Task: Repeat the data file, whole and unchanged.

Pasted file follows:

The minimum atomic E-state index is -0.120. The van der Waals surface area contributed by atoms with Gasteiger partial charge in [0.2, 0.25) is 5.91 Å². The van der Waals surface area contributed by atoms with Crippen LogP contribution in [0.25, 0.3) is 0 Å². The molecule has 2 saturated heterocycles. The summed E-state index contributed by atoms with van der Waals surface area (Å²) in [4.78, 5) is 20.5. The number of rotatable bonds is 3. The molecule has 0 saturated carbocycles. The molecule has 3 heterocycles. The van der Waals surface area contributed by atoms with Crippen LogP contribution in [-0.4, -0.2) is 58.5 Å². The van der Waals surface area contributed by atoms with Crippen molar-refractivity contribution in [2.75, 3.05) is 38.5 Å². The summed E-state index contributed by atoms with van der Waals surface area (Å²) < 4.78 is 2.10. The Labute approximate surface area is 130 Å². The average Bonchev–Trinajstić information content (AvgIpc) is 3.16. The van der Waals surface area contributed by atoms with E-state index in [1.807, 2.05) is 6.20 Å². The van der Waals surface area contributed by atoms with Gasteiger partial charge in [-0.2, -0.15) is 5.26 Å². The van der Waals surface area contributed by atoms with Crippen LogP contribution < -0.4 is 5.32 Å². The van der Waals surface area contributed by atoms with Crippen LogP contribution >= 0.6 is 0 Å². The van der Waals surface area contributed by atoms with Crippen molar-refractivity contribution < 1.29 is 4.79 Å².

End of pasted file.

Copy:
The minimum atomic E-state index is -0.120. The van der Waals surface area contributed by atoms with Gasteiger partial charge in [0.2, 0.25) is 5.91 Å². The van der Waals surface area contributed by atoms with Crippen LogP contribution in [0.25, 0.3) is 0 Å². The molecule has 2 saturated heterocycles. The summed E-state index contributed by atoms with van der Waals surface area (Å²) in [4.78, 5) is 20.5. The number of rotatable bonds is 3. The molecule has 0 saturated carbocycles. The molecule has 3 heterocycles. The van der Waals surface area contributed by atoms with Crippen LogP contribution in [-0.4, -0.2) is 58.5 Å². The van der Waals surface area contributed by atoms with Crippen molar-refractivity contribution in [2.75, 3.05) is 38.5 Å². The summed E-state index contributed by atoms with van der Waals surface area (Å²) < 4.78 is 2.10. The Labute approximate surface area is 130 Å². The average Bonchev–Trinajstić information content (AvgIpc) is 3.16. The van der Waals surface area contributed by atoms with E-state index in [1.807, 2.05) is 6.20 Å². The van der Waals surface area contributed by atoms with Gasteiger partial charge in [-0.2, -0.15) is 5.26 Å². The van der Waals surface area contributed by atoms with Crippen LogP contribution < -0.4 is 5.32 Å². The van der Waals surface area contributed by atoms with Crippen LogP contribution >= 0.6 is 0 Å². The van der Waals surface area contributed by atoms with Crippen molar-refractivity contribution < 1.29 is 4.79 Å².